Library: Building a love of reading, research, and inquiry.
The Library serves the Town community with an open-door policy, encouraging students, teachers, and parents to partake of over 18,000 titles in a collection that has been thoughtfully curated to support recreational reading and academic endeavors. The goal of the Library is to promote the joy of reading and develop a love of literature among all patrons, as well as to encourage student research and personal inquiry. Two full-time 
Librarians implement an instructional program that builds from year to year, providing exposure to the wide world of literature and fostering the ability to independently navigate the library, as well as to access and use all of its print and online resources. The library print and digital collections, educational program, and staff have been carefully developed to ensure that students, teachers and parents are provided with the necessary resources to promote high academic and ethical standards. These include the ability to think creatively, read critically, reason logically and demonstrate an understanding of the principles of S.O.S.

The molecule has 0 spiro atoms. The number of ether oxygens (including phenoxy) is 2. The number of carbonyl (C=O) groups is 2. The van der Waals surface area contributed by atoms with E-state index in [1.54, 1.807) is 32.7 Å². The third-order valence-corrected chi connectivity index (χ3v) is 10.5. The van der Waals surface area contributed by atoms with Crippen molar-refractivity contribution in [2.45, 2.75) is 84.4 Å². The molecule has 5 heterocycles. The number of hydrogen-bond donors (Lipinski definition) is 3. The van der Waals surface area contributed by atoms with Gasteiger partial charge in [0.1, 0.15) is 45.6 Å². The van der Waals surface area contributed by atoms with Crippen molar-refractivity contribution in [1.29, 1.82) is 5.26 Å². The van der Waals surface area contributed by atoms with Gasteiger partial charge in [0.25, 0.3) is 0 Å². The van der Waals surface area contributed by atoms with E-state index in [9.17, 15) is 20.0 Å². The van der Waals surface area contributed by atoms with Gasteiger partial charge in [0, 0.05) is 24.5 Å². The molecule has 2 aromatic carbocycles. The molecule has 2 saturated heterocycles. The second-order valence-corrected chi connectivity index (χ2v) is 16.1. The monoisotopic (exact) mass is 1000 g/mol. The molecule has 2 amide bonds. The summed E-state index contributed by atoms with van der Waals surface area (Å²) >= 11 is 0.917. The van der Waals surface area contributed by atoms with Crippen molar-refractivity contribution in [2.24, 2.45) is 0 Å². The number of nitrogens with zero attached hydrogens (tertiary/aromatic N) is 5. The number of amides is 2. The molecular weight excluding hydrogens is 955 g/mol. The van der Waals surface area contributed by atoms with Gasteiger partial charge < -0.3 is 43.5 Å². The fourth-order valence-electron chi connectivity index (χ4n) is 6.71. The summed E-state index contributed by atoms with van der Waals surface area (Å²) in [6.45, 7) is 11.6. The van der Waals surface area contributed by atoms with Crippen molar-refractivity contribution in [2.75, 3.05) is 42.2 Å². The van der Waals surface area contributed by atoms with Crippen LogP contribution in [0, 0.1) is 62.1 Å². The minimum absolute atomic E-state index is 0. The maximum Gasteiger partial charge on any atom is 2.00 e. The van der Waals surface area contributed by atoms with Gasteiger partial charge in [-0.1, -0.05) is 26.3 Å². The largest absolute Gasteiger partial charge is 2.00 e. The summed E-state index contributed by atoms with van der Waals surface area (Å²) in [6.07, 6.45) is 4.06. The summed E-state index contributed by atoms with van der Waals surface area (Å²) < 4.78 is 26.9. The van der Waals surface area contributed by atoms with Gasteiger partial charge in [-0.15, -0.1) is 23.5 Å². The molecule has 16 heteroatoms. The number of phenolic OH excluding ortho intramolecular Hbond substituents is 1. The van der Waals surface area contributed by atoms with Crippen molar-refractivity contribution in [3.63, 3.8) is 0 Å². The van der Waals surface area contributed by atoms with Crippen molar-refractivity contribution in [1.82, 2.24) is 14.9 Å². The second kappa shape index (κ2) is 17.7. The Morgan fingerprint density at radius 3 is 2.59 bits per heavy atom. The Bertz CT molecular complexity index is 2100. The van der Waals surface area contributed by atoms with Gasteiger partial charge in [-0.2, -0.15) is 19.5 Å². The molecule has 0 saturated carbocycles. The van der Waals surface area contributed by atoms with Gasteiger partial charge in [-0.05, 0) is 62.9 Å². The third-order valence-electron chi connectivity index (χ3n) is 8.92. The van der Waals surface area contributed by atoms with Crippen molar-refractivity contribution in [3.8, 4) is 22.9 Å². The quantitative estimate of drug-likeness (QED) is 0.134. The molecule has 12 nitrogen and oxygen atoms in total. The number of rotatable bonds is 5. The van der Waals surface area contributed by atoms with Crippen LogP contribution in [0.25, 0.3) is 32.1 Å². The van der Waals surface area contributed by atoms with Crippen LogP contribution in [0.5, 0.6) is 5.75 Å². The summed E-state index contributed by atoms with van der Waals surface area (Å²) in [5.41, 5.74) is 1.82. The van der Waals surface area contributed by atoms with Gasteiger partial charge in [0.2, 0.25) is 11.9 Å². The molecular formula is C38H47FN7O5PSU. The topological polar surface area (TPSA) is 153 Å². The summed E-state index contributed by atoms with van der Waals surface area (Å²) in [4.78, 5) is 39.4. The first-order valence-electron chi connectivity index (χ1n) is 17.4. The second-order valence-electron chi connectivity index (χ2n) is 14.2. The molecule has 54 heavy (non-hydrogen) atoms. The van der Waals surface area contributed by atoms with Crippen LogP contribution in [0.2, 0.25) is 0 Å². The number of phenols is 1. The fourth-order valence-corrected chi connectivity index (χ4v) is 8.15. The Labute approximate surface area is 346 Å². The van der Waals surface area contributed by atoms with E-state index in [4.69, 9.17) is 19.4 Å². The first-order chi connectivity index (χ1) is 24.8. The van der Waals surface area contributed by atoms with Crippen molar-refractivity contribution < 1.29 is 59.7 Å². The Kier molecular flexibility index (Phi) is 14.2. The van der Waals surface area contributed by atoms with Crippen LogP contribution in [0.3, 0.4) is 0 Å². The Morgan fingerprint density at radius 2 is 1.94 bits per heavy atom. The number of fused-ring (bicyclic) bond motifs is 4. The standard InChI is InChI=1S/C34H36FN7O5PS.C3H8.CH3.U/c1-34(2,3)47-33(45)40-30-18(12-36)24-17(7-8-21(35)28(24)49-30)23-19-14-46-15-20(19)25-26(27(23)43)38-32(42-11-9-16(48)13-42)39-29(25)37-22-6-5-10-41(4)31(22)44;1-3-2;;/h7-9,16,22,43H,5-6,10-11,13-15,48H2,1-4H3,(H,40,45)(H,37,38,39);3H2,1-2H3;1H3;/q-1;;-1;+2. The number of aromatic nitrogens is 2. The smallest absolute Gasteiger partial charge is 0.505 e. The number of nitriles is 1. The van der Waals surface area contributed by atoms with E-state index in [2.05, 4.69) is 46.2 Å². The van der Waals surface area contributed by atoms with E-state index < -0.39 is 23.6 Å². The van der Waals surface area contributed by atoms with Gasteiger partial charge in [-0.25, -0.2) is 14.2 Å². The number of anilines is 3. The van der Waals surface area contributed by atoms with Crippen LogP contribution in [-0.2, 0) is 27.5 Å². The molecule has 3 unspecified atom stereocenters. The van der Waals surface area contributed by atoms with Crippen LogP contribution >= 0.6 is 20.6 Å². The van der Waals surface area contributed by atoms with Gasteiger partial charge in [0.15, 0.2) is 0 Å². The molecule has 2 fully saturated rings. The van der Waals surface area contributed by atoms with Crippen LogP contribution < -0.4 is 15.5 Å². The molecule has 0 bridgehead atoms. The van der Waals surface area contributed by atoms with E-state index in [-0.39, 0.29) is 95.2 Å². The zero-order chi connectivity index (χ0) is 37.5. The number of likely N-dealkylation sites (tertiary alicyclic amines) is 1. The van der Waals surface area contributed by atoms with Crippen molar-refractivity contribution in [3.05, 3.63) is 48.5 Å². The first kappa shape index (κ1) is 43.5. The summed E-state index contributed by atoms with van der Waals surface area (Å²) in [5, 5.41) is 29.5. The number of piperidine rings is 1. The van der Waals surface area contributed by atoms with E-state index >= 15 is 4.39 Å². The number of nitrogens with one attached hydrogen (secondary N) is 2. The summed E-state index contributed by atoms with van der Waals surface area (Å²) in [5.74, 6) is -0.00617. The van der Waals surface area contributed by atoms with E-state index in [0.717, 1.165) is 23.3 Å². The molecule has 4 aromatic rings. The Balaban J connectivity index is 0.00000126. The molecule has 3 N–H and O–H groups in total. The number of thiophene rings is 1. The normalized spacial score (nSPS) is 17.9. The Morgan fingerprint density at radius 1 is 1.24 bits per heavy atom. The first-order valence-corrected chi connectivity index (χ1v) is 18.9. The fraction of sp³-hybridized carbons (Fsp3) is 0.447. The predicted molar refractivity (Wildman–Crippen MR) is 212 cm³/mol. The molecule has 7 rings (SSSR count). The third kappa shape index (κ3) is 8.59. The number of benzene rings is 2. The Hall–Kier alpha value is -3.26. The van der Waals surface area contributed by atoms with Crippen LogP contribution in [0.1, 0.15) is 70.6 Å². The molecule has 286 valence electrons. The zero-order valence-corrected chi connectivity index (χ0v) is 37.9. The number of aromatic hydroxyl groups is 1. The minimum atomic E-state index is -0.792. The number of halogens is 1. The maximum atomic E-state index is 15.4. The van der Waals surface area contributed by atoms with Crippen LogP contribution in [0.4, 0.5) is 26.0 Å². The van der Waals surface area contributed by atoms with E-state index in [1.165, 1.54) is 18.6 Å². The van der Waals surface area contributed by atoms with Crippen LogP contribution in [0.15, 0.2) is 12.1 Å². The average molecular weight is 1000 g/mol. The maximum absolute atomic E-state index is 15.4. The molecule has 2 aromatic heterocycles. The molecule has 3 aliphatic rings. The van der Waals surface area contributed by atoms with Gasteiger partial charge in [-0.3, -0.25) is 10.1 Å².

Mathematics: Real skills for the real world.
The Math program at Town creates a confident, curious, and resilient mathematician who makes sense of problems, understands how math connects to real-world situations, and perseveres through problem solving. Students learn to approach a problem using multiple strategies and use available tools strategically. They apply mathematical procedures to solve a variety of problems and are able to illustrate and explain their mathematical thinking using multiple modes including symbols, concrete manipulatives, visual models, and written and oral expression. Students become facile with numbers, including mental math, estimation, and quantitative and abstract thinking, and look for patterns and make  connections in order to construct a generalized rule. Town’s math program emphasizes collaboration and the ability to critique the reasoning of others in a constructive manner. Students understand that the experience and lessons learned through the process are as important as the end product.

Physical Education and Athletics: Sportsmanship, achievement, teamwork.